Billion-dollar Houston firefighters deal yet to go before city council as fiscal year deadline looms

Shannon Ryan Image
Wednesday, June 5, 2024
City controller pulls Houston firefighters deal from council agenda
The $650 million deal to finance Houston firefighters' raises has yet to be tendered. The city controller said his team needs more time to look at it.

HOUSTON, Texas (KTRK) -- Up to $8 billion were at stake at Wednesday's Houston City Council meeting, ahead of the fiscal year's start on July 1.

The $6.7 billion city budget and a $650 million settlement to end a bitter eight-year stalemate between the firefighters' union and city were teed up. The fire union agreement is one that Controller Chris Hollins predicts will cost more than $1 billion in total.

"We're going to be issuing a bond to pay for it. That bond, if you look at interest rates that are currently in the market right now, and the fact that this will be a 25- or 30-year payment, similar to a mortgage on a home, it's going to cost us somewhere between $1.1 and $1.3 billion," Hollins explained.

SEE ALSO: City council delays vote on Houston's $6.7 billion budget proposal

Council members were set to tag both items, meaning they were going to delay voting on them for at least a week. Before the council could tag the firefighters' agreement, Hollins, tasked with certifying any financial items that go before the council, said he could not do so.

"My office received for the first time the collective bargaining agreement and the back pay agreement Monday afternoon, and so, we've had less than two days now to consider," Hollins explained.

The agreements combined are approximately 150 pages.

SEE ALSO: Houston firefighters, working without contract for 7 years, reach deal, city announces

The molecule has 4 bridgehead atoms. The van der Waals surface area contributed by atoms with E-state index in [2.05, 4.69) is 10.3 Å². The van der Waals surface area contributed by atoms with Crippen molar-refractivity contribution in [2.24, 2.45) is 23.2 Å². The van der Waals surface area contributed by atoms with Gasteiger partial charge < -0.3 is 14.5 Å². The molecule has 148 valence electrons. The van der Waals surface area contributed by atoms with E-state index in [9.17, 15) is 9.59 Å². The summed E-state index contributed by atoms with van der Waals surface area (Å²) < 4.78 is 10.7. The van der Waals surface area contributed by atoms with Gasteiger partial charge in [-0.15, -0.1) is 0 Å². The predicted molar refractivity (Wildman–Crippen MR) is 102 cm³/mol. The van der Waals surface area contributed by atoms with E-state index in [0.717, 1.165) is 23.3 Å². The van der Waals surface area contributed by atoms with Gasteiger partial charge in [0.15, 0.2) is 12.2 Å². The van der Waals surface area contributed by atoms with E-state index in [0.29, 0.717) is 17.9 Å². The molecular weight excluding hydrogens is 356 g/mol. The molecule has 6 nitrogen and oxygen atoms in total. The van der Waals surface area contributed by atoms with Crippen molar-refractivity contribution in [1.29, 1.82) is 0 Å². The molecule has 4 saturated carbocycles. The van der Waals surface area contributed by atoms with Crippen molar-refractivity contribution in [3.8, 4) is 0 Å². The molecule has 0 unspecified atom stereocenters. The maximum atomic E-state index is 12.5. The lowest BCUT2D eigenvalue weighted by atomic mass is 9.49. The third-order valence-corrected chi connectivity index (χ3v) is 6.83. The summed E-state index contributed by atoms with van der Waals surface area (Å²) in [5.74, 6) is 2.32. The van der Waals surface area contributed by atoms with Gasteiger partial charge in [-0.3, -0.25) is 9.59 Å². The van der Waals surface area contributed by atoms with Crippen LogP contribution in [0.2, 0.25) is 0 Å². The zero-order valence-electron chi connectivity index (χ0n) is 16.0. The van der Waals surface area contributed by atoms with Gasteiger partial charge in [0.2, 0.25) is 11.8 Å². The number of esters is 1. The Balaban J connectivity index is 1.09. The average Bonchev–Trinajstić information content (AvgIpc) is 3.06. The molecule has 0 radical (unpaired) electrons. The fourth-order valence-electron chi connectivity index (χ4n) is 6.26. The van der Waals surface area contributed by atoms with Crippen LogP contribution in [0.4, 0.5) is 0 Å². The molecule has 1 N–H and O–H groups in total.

"You do understand it was going to be tagged this morning, which would give you an additional week? But, obviously, you have your responsibilities," Houston Mayor John Whitmire replied during Wednesday's proceedings.

In response, Hollins said, "Exactly. I have my responsibilities, so we need to understand it before we move forward with it."

Hollins later told ABC13, "It's something that we take seriously because my kids are still gonna be paying for this when they're taxpaying adults."

Whitmire's office confirmed both items will be posted on the agenda next week. The delay gives the council time to submit additional budget amendments.

The amendments include requesting approximately half a dozen auditors be sent to the controller's office and increasing the salary of a current auditor.

Hollins said the auditors will be tasked with finding ways to fill the forecasted $200 million budget shortfall. The mayor said he will not look to increase revenue until the following year. Hollins said a possible tax increase and garbage fee are on the table.

Hollins told ABC13 that if the firefighters' agreement is not approved before July 1, Whitmire could authorize the firefighter raises set to take effect on that date.

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